This summer, the re-imagining of Total Recall will be released. Based upon, as so many science fiction movies have been, a book written by Philip K Dick, ‘We can remember it for you wholesale‘, the book features a construction worker, Douglas Quail, who, unable to afford an actual visit to Mars, goes to a company who can implant memories so that he will ‘remember’ visiting the big red planet. When the implant fails due to already altered memories, Quail finds himself being chased as well as discovering that things, including himself, are not what they seem.
In 1990, a movie named Total Recall, that was loosely based upon the book hit the theatres. Starring Arnold Schwarzenegger at the height of his action movie career as a renamed Quaid, and featuring Sharon Stone as his very incredibly attractive wife, and Michael Ironside as the stereotypical villian. It was, in itself, a stereotypical summer movie that made more money than sense. There were numerous gaffs, errors and scientifically impossible scenarios. It didn’t stop it making over $261 million after only $65 million being spent on the budget. Much of the budget went towards what was then state of the art special effects. These effects have not stood up to the test of time, rather looking ametuer based on present technology.
This years version of the story removes Mars completly from the story, rather injecting more political twists than the 1990 movie. Starring Colin Farrell and Kate Beckinsale, the trailer shows a more dystopian earth than previously portrayed. State of the art special effects make it look as real as can be expected.
This brings about the question of how good are your memories? Up to last night when I re-watched, and exposed my wife for the first time to, the 1990 movie, my memories from 22 years ago were very different to what my eyes struggled to watch yesterday. While I remembered much of both the plot and cast, a lot of the effects were remembered in a much better light. I had forgotten how attractive Sharon Stone has been in 1990 but other than that, my memories were better than the reality of watching the movie again.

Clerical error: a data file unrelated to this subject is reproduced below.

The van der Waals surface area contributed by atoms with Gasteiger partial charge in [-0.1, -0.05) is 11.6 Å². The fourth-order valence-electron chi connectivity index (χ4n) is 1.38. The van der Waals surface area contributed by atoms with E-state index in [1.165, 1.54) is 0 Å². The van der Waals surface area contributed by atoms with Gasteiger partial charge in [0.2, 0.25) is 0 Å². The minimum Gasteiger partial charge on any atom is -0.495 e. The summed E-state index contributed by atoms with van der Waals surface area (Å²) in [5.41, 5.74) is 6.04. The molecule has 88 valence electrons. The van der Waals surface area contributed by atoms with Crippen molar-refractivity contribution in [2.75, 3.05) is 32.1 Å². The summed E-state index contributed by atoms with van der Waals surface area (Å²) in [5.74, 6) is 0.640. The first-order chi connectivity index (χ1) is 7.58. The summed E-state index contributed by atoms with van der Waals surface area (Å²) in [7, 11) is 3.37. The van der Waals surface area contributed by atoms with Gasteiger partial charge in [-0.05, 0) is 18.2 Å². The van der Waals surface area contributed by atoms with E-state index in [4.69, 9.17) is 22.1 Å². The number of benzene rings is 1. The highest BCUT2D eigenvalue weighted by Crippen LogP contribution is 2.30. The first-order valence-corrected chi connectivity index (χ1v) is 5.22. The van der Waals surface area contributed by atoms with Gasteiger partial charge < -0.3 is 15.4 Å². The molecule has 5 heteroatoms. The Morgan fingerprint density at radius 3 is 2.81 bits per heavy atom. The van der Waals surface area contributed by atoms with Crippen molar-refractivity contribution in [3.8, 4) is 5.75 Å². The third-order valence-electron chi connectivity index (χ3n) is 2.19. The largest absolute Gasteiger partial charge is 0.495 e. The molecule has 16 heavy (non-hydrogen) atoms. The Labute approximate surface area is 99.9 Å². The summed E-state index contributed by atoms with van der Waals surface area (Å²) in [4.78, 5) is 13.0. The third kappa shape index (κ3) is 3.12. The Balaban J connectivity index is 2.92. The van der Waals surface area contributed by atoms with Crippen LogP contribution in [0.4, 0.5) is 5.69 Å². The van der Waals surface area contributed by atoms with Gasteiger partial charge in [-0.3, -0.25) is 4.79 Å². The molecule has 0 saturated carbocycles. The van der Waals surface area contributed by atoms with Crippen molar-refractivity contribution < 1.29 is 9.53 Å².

I don’t actually remember where I first watched the movie, I had a steady girlfriend at the time so had I somehow convinced her to join me watching this summer blockbuster? Were my initial opinions much different to what they are now? In 1990 did I mistaken believe that Mr Schwarzenegger was a better actor than he was?
While the movie was barely a two hour period in my life 22 years ago, how dependable could my memories be about other movies? Was Police Academy really good enough to watch 5 consectutive nights at the cinema in 1984? Did Good Morning Vietnam really put me in danger of wetting my pants from laughing so much? What else am I unable to accurately recall?
I remember about to go on an educational cruise at the age of 11, not knowing a single other person who was going, to the mediterranian. The cruise was cancelled as the Falkland War began and the cruise ship, the SS Canberra, was requisitioned as a hospital ship and troop carrier. I remember this quite clearly, but what I can’t seem to fathom is why I would want to go on a cruise by myself. It seems totally against my character, now and then. Did my parents trick me into signing up so they could finally have some peace and quiet? Did I envision a romantic cruise with girls yet unknown? Did I temporaily loose control of my facilities? Have I had a memory block inserted so I will never know?
Maybe I’ll never know, perhaps it is better than I don’t. Just don’t ask me what my memories are of anything because I am starting to believe my memories are not quite my own.